T2: Bike racked. Helmet off. No gloves to worry about. Drink some water. I'm off. Wait! My belt, turn around run back, get the damn belt. Go! Thank goodness I remembered, I'm not sure but I think that could have been a DQ. I'll have to check the USAT Rule Book. Official time: 1:06 - that's right, despite having almost forgotten my belt I was ahead of my goal.

The Run: Most of my favorite moments in the race happened during the run. First, the oldest athlete was a 70 year old woman who was doing her first triathlon with her daughter. I saw them early on in the run, the mom was race walking and daughter was a few paces ahead, telling her she "looked great" she was "doing a great job". Mom replied with "I've got this race in the bag, I can do this!" I loved her! And I thought hell yes! And I congratulated her on job well done. This course isn't a great one for spectators, except at the beach and the finish line. This means there are no fans to cheer you through the bulk of the run. But, it's an out and back course and so those on the way back encourage those on the way out. It's the camaraderie thing again, and I love that. It took a little longer then I wanted for my legs to stop feeling like rubber and the evil stitch was back so I took the first mile a little easy. I admit it seemed a little daunting. I took water at the turn around, and thanked all the volunteers. And then I decided I needed something to get me going - I challenged myself to pass the lady just in front of me, according to her body marking she was 52 years old. And then I went after the next one, her calf said she was 48 years old. And then the next one, and the next one, and I went after a few that were a little younger. I still got passed by some, and I still took the energy to encourage those on the way out, but I spent that second mile trying to pick off runners and make a note of their age as I did. Before I knew it there it was, the turn off the road up to the home stretch. This is where it gets really, really thrilling - this is where you can see the finish line, and you know in your heart that you've earned the finish. This is where there are lots of fans and spectators cheering you on and congratulating you on a strong finish and you know in your heart you deserve it. This is where I spotted the calf of the girl just ahead of me, she was 22 years old, and this is where I got competitive and made up my mind I could take her. And I did. And it was awesome. Official run time: 22:04.

I crossed the finish line with a huge smile on my face. I got my finisher's medal from a perfect volunteer. I got my ice towel and my bottle of water from two other perfect volunteers. Official total race time: 1:19:07. That's exactly in between my "It was a great day, I had fun, and I can be really proud of this time" Goal and my "I kicked ass!" Goal. I was 11th (out of 50) in my age group, and that seemed beyond my wildest dreams.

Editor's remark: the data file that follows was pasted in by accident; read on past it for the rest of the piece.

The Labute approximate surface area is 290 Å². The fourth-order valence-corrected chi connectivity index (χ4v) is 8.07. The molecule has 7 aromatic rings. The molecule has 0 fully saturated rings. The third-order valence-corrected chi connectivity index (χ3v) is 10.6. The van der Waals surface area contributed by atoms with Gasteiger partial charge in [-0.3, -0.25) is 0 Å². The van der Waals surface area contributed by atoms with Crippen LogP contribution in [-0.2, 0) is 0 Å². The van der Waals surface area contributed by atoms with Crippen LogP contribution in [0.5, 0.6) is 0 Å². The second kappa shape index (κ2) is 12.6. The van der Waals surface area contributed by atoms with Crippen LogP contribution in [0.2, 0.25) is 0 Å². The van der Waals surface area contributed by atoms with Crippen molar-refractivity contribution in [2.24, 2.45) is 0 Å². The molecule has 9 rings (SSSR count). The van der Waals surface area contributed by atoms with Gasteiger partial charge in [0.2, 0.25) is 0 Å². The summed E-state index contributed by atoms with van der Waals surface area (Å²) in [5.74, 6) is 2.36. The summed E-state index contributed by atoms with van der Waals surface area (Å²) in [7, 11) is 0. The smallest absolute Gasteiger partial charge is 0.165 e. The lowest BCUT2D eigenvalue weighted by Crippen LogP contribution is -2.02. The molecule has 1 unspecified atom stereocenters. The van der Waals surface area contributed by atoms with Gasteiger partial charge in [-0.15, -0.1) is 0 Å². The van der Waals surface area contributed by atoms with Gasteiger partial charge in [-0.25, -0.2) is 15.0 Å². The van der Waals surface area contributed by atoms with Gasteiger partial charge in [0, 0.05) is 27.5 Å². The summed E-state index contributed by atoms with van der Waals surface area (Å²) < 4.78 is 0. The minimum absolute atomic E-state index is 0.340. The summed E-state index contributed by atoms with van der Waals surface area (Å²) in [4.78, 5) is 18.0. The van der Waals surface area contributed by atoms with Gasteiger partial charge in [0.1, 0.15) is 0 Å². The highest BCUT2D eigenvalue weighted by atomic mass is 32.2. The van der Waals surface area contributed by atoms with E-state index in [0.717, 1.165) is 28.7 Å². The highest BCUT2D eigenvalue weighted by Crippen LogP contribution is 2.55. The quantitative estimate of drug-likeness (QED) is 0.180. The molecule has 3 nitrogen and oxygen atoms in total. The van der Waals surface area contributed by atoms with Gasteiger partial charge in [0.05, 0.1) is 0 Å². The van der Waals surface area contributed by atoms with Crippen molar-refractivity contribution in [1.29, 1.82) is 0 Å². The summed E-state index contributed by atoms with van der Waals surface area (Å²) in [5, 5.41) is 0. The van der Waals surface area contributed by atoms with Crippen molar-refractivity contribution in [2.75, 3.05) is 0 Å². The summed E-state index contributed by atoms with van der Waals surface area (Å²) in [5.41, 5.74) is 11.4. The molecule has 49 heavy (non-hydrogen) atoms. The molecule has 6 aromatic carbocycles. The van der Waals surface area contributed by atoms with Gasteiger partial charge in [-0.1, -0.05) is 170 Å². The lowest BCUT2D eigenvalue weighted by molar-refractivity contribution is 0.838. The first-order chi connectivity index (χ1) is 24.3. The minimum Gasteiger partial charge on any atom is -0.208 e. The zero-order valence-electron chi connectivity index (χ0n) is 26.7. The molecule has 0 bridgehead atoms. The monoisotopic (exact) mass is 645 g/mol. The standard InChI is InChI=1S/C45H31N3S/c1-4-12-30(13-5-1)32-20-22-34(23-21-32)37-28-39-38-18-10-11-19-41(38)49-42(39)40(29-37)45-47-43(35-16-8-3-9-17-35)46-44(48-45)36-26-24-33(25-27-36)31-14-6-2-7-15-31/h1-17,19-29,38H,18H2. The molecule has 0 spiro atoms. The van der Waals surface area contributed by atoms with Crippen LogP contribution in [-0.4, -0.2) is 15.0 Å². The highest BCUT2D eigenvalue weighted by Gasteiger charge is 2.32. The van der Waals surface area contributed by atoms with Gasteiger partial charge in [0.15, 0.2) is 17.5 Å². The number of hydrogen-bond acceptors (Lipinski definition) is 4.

Post-Race: I did everything I said I would do, I found my Sweetie, I re-hydrated, I stretched, I consumed some calories. I basked in the glory of the day. I congratulated other finishers. I cheered for those still coming across the finish line. I ate up all the congratulations from complete strangers without hesitation. It was fun.

And I remembered why I do this. I do this for the camaraderie. I do this because it's thrilling. I do this because I can and I'm proud of that. I do this because it reminds me to take stuff as it comes. I do this because it feels good to be 40 years old and be healthy and strong enough, I'm grateful for that. I do this because anybody can, but most don't, and that sets me apart, just a little. But mostly I do this because it's fun.

What's next? Something completely new and different - The Rock N Roll San Antonio 1/2 Marathon. The training program has already started, I've sort of fudged the first three weeks of training to make it fit with the triathlon. It will be the thrill of doing something for the first time, which is an extra special kind of thrill. And next season I'll do another triathlon, in fact I'd love to travel to Minneapolis and do the Lifetime Fitness Triathlon again, but this time do the Olympic Distance. And later this week - the knit results of race week.


1 comment:

  1. Thanks for posting this account! I'm not athletically inclined, but this piece was a great insight into why you participate. I have several friends who are triathletes, but never really talked with them about their motivations. Maybe someday I'll start with baby steps to challenge myself. Thanks again; I really enjoyed reading this post. I discovered you through Etsy! :)